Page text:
This is a big deal for me since I haven’t read a book in years. It’s unhealthy, I know. I’m also aware of the contradiction of someone who writes for an online magazine not living the reader’s lifestyle with literature constantly oozing from every pore possible. To write, one must read. That’s why a few weeks ago I walked down to my local bookstore to pick up some paperbacks in an attempt to force myself back into the habit.
Or maybe I just wanted to see what all this Hunger Games hype was about.
The movie debuted back in March, and I found myself clinging to the dystopian descriptions of the story about a future that has been sullied by war and government oppression. I don’t think I even knew the formal definition of “dystopian,” but I knew that it was something I wanted in my life in the form of a fictional teen novel. So I put on the front of being a well-read Uptownite and made my way to Magers and Quinn to buy myself a copy.
I have to admit, being 28 years old and buying a single copy of teen literature is kind of like buying tampons at Target; I have to purchase something alongside it to make it less obvious. After grabbing a copy of Tina Fey’s Bossy Pants and the bible that is Anna Karenina, I included The Hunger Games in my small library and checked out with an excitement to experience a page-turner that I haven’t felt since 2008.
And a page-turner it was. After going home and reading the book in its entirety, I have to say it was everything I thought it would be. The characters were likable and multifaceted. Their environments were easily imagined but not over-described. And the food … Don’t read this book if you’re hungry. I know it’s obvious with a title like The Hunger Games, but most of Suzanne Collins’ description goes into both the utter starvation and incredible feasts the main characters experience. It is dystopia at its best, if you ask me. The characters’ constant struggle to barely maintain their existence, even in what is to be considered the comfort of their own homes, is excellently portrayed and let me fall into the story within the first page.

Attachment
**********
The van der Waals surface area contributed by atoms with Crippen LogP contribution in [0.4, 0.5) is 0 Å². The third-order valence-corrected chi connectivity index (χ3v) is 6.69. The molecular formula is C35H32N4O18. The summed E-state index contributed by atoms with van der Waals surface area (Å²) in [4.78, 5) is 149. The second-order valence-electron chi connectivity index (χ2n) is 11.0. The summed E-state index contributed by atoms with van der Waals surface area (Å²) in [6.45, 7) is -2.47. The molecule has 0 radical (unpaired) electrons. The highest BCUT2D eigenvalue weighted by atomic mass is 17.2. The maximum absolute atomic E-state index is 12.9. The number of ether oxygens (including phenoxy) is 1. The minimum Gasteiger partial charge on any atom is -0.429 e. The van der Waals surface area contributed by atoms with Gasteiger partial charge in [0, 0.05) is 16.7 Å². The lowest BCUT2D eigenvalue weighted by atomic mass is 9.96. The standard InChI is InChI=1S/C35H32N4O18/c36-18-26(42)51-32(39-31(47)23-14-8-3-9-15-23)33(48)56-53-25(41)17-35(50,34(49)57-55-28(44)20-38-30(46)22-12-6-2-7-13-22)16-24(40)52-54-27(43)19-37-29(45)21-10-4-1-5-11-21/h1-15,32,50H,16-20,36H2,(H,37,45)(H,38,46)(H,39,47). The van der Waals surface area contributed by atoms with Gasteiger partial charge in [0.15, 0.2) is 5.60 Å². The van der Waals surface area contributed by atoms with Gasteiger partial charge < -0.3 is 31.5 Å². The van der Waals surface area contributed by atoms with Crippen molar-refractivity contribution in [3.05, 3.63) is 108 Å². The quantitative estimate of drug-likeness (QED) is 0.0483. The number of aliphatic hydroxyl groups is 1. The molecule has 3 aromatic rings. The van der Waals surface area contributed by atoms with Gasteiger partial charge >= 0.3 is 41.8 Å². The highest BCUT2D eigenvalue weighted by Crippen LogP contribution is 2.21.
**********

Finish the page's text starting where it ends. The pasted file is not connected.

Probably the most interesting part of the book is the real time in which all its events take place. Our heroine Katniss tells her entire story in a present tense that is so consistent, I found myself feeling as if I was by her side the whole time. From the moment she wakes to another day of hunting in order to feed her starving family, to the terror that reigns in the playing field of the official Hunger Games, I had a front row seat to this extraordinary teenager’s thrilling experience. This isn’t to mention the myriad of playful and colorful characters that accompany her throughout her journey. Every page leaves you wanting more. Maybe this is why I was able to finish the entire novel in one day.
I also was probably able to finish it in one day because I’m an adult woman who was reading a book designed for the 15-year-old mentality, but who’s keeping track of reading levels at this point?
All in all, I feel like I was able to finally get back into reading with a whirlwind adventure that is complete with action, emotion, and description. The Hunger Games may be designed for a high school mindset, but I think the themes that play throughout are applicable to a broader spectrum, and that is why this story has gained so much popularity. A constant struggle to scrape by and go on to succeed that is fueled by the love, passion, and accountability one has for their family and friends is a concept many of us can identify with.
And I’m totally prepared to see the movie. In fact, when I was reading the book, I’d take breaks periodically to check out any stills I could find online (taking great care not to give away any major plot points in the process). I have yet to see the film, but I feel like I already know how I’ll feel about it afterwards: the movie was good, but the book was better.
The book is always better.
So now I venture on with reading paragraphs of Bossypants every week. Maybe I’ll finish it before summer strikes, and if I do, don’t doubt that Tolstoy and his famed socialite are next. I’ll be back in the reading game before I know it … hopefully. The Hunger Games helped me get back on the playing field.
Samantha Veldhouse is the Arts & Entertainment editor of Secret Laboratory. Originally from rural North Dakota, she went to school for literature and writing at Bemidji State University, but fell into the theater community while she was there. After graduating with a BA in English, she moved to Minneapolis where she has been known to tap into Twin Cities theater performing with the Brave New Institute and Huge Theater; she also produces independently with the Minnesota Fringe Festival. When Samantha isn’t creatively displaying herself on stage, she’s documenting her life on her blog at http://www.intheveldhouse.blogspot.com. She currently works as an Academic Advisor at Capella University and lives in her trusty uptown studio with her laptop.
E-mail Ms. Veldhouse at email@example.com.